Passover (Jewish Passover) in 2020

For the Jewish people, Passover is the most ancient holiday, and the most significant. Jewish people remember this important day from ancient times, and sacredly honors the memory of being rescued from slavery. This holiday is a symbol of liberation, the achievement of the long-awaited goal, and deliverance from tyranny. The celebration has centuries-old traditions, and all Jews still honor them. The traditional dish of this celebration is a fresh matzah cake, a symbol of the rush that all Jews leaving Egypt suffered.

When will Passover be in 2020

The first Jewish calendar is considered lunar, and not familiar to modern Jews. Therefore, the date of Passover is calculated based on the lunar calendar. When the first full moon passes in the spring, and the Nisan month begins, the Passover is appointed on the 14th day. It turns out that in the Jewish calendar this month is the very first, and the celebration falls on day 14. According to modern chronology, Passover occurs in approximately mid-March or early April.

In 2020, Passover (Passover) begins in the evening of April 8 (Wednesday) and ends at night on April 9 (Thursday).

The Easter holidays in Israel will begin in the evening of April 8, and will last until April 16, 2020 inclusive, that is, a little more than a week. At this time, Saturday and Sunday become days in which any work is prohibited.

A bit of history

The Passover holiday is based on the events that took place in Ancient Egypt and led to the liberation of the entire Jewish people. If you translate the name of the holiday from Hebrew, you get "Passed by." And, as the day has passed, Passover has the deepest philosophical meaning. In those days, the pharaoh of Egypt kept all Jews in slavery, and at the request of the prophet Moses to release the sons of Jerusalem, he only laughed. When the pharaoh refused to free the slaves, Moses threatened him with the fact that the Lord would reveal his anger to him. The ruler did not believe it, but soon he saw 9 terrible punishments. So many terrible events fell upon the inhabitants of the Egyptian country, and with the end of each catastrophe the Seer inquired from the dictator whether he agreed to stop holding the Jews. But the stubborn refused, which provoked a more terrible tragedy. First, all the water in the reservoirs turned into blood, then hordes of toads and frogs appeared. Clouds of midges and insects came flying behind them, gadflies tortured cattle, and animals massively died.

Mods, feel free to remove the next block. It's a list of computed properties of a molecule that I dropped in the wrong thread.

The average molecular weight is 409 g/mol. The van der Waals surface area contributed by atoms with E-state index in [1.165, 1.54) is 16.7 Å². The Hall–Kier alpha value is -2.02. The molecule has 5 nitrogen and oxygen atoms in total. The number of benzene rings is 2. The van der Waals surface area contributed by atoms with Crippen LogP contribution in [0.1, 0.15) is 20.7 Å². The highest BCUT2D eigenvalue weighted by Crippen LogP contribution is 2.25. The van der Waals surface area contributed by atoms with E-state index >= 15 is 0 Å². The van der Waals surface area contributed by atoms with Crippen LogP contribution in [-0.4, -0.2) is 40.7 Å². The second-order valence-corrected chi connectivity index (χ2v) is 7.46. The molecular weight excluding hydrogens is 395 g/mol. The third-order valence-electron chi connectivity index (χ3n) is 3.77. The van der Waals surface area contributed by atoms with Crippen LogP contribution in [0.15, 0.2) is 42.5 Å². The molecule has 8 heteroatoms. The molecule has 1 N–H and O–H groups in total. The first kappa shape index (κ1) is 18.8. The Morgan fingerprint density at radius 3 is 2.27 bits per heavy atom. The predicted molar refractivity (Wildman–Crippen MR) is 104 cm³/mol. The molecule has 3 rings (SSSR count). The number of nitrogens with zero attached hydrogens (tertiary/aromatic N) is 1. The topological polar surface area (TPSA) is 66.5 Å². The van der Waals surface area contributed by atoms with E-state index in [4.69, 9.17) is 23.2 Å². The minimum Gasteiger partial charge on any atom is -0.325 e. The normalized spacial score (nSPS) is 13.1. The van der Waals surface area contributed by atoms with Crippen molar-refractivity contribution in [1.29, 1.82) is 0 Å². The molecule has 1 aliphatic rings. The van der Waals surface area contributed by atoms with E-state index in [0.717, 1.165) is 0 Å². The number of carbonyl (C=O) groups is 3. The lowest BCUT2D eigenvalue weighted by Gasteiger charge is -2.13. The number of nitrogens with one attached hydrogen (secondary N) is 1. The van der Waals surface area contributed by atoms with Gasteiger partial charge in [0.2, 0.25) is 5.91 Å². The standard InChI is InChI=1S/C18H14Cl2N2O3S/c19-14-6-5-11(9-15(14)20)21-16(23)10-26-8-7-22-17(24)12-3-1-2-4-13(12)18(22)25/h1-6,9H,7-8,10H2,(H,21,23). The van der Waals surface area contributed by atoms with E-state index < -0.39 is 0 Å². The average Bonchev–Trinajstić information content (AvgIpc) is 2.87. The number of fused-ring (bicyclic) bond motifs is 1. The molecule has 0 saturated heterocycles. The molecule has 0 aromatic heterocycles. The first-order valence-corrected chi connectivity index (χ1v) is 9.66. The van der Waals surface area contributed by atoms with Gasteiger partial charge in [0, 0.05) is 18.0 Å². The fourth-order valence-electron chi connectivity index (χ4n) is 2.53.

After that, terrible ulcers appeared on the bodies of the Egyptians, and then an eclipse began, plunging Egypt into impenetrable darkness. After three days of darkness, the worst execution struck - the death of the first-born. Before its onset, all the Jews prepared, and marked the doors of their houses with the blood of lambs. The Lord killed only the Egyptian first-born, and spared the Jews. Only after the death of his son did Pharaoh agree to give the Jews freedom, and so the great Exodus began.

Passover or Passover

For Russia, the name Passover is not very familiar, so the holiday is more often called Passover. But only religiously, this is not true, since this day is not related to Easter. Jews do not celebrate the resurrection of the Lord on this date, but rejoice at the Exodus from Egypt. There is a theory linking this celebration with Christian Easter, but it has not received its confirmation.

Each nation has its own traditional holidays, which came from the depths of centuries, and which have no analogues in other countries. For Jews, Passover is such a day. Although this holiday has nothing to do with Orthodox Easter, it talks about how the Jewish people were able to leave Egypt and gain freedom.

Tradition of celebration

Jews have clear rules for the celebration of Passover, and over the years no one deviates from these canons. The rituals are strictly defined by many years of history, and all the Jews venerate them sacredly. It has its own rules and a festive meal, called the Seder, and which is ritual. Also, special religious texts are traditionally read on this day, and even a ban on work is observed annually.

Matzo

Matzo is a traditional dish on Passover - a fresh cake made in the shape of a rectangle. The matzo cooking canons dictate spending only 18 minutes on matzo, it’s just so much that the dough does not have time to start wandering. Thus, matzo is not considered a kvass dish, and it can be consumed during the holiday. Matza serves as a reminder of the grand rush in which all the Jews were forced to pack their belongings, leaving Egypt. They left so fast that the bread dough did not have time to come up, and so matzo appeared.

Bans

The key tradition of Passover is the complete rejection of everything kvass called chametz. Even for a ritual dinner, dishes that have ever served leaven are not suitable. Therefore, dishes for Passover are selected according to special rules. All plates and glasses are either bought for the holiday, or stored in the house exclusively for this event. Chametz is the common name for all dishes in which the fermentation process has begun. Of course, bread, cakes, pasta, carbonated drinks, alcohol and many others are credited to the chametz. The list of leaven is quite long, and bans most products. You can’t even store a chametz in the house, and you need to get rid of all the kvass in advance. Someone burns chametz, but most prefer to sell leaven to people of a different faith. But the sale is carried out at a symbolic price.

Watch the video: FFH Events Promo Pesach 2020 (March 2020).

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